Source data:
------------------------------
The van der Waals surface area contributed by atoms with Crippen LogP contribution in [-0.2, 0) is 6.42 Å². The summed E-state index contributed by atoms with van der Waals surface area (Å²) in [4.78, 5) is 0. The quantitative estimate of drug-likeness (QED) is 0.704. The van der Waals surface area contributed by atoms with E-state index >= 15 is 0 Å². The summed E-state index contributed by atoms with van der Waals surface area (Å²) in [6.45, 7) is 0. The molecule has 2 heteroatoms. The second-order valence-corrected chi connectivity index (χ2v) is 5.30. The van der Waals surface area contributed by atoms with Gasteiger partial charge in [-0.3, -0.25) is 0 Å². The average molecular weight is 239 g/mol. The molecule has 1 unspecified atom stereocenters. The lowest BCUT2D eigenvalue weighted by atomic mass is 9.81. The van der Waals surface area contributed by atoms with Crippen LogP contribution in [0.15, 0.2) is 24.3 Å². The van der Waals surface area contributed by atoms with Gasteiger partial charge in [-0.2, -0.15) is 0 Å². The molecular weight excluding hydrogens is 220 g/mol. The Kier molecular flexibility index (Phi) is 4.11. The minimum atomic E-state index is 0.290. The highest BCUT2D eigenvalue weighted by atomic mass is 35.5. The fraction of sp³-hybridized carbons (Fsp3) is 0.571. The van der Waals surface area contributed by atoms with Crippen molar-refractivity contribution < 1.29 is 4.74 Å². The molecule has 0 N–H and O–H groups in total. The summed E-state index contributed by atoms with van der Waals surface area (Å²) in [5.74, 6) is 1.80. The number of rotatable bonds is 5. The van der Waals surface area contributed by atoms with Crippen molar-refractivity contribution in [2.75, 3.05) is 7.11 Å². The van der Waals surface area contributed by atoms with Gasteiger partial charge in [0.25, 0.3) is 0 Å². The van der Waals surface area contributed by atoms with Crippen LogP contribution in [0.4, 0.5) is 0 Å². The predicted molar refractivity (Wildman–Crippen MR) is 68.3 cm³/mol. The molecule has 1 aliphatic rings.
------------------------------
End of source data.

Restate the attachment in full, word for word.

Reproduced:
The van der Waals surface area contributed by atoms with Crippen LogP contribution in [-0.2, 0) is 6.42 Å². The summed E-state index contributed by atoms with van der Waals surface area (Å²) in [4.78, 5) is 0. The quantitative estimate of drug-likeness (QED) is 0.704. The van der Waals surface area contributed by atoms with E-state index >= 15 is 0 Å². The summed E-state index contributed by atoms with van der Waals surface area (Å²) in [6.45, 7) is 0. The molecule has 2 heteroatoms. The second-order valence-corrected chi connectivity index (χ2v) is 5.30. The van der Waals surface area contributed by atoms with Gasteiger partial charge in [-0.3, -0.25) is 0 Å². The average molecular weight is 239 g/mol. The molecule has 1 unspecified atom stereocenters. The lowest BCUT2D eigenvalue weighted by atomic mass is 9.81. The van der Waals surface area contributed by atoms with Crippen LogP contribution in [0.15, 0.2) is 24.3 Å². The van der Waals surface area contributed by atoms with Gasteiger partial charge in [-0.2, -0.15) is 0 Å². The molecular weight excluding hydrogens is 220 g/mol. The Kier molecular flexibility index (Phi) is 4.11. The minimum atomic E-state index is 0.290. The highest BCUT2D eigenvalue weighted by atomic mass is 35.5. The fraction of sp³-hybridized carbons (Fsp3) is 0.571. The van der Waals surface area contributed by atoms with Crippen molar-refractivity contribution < 1.29 is 4.74 Å². The molecule has 0 N–H and O–H groups in total. The summed E-state index contributed by atoms with van der Waals surface area (Å²) in [5.74, 6) is 1.80. The number of rotatable bonds is 5. The van der Waals surface area contributed by atoms with Crippen molar-refractivity contribution in [2.75, 3.05) is 7.11 Å². The van der Waals surface area contributed by atoms with Gasteiger partial charge in [0.25, 0.3) is 0 Å². The van der Waals surface area contributed by atoms with Crippen LogP contribution in [0.4, 0.5) is 0 Å². The predicted molar refractivity (Wildman–Crippen MR) is 68.3 cm³/mol. The molecule has 1 aliphatic rings.